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In-memory database

In-memory database

In-memory database definition

An in-memory database (IMDB) is a type of database management system (DBMS) that stores and manages data primarily in main memory (RAM) rather than on traditional disk storage. Accessing and processing data directly in the device’s memory can vastly improve performance.

As such, in-memory databases are perfect for applications that require high-speed data processing, such as financial trading systems, real-time analytics platforms, and online transaction processing (OLTP) systems.

See also: I/O controller, netbios

Benefits of an in-memory database

  • Data storage and processing. In an in-memory database, data is loaded into the system’s RAM when it’s accessed or queried. This results in extremely fast read and write operations as well as real-time analytics, complex queries, and transactions with minimal latency.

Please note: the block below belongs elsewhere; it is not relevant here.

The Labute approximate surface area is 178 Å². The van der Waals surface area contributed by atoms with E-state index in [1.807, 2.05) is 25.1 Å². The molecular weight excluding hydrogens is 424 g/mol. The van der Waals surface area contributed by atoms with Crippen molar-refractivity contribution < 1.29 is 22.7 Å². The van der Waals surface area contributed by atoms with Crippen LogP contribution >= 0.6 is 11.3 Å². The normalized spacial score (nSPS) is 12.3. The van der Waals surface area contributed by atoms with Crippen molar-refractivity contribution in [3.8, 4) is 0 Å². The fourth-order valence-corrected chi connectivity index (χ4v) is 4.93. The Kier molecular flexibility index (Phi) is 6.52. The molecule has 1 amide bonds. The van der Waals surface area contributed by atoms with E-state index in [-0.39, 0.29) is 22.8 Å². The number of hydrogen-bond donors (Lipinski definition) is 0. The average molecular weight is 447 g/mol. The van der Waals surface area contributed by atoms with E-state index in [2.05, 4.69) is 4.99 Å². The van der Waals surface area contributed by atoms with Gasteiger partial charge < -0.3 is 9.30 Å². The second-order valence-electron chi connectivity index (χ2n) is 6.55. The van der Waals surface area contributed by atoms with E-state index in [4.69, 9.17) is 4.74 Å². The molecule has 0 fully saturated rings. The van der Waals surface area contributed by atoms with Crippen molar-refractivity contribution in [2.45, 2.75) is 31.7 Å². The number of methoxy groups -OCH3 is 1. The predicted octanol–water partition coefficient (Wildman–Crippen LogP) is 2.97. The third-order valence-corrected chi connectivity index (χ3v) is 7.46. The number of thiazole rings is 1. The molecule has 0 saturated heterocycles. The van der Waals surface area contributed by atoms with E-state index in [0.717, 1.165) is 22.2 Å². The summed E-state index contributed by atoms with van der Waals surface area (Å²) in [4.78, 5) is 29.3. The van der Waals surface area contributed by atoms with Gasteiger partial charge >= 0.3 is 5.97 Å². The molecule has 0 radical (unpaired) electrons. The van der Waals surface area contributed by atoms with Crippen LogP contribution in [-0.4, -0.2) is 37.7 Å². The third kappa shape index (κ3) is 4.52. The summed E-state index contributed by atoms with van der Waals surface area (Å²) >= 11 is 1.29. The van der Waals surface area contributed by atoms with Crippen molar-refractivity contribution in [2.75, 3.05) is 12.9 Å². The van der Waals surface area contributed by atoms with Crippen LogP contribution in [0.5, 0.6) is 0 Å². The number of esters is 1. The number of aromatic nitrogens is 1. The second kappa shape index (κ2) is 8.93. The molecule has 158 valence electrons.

• Concurrency and scalability. In-memory databases can allow multiple users to access and manipulate data simultaneously without sacrificing performance. This makes them well-suited for handling large volumes of transactions or concurrent user requests.
  • Reduced disk I/O overhead. Without using disk storage, in-memory databases significantly reduce disk I/O overhead, improving the performance of the entire system.
  • Data protection. As RAM is temporary memory, the in-memory database must offer ways to protect against data damage or loss. This is usually achieved by regularly copying data to disk.

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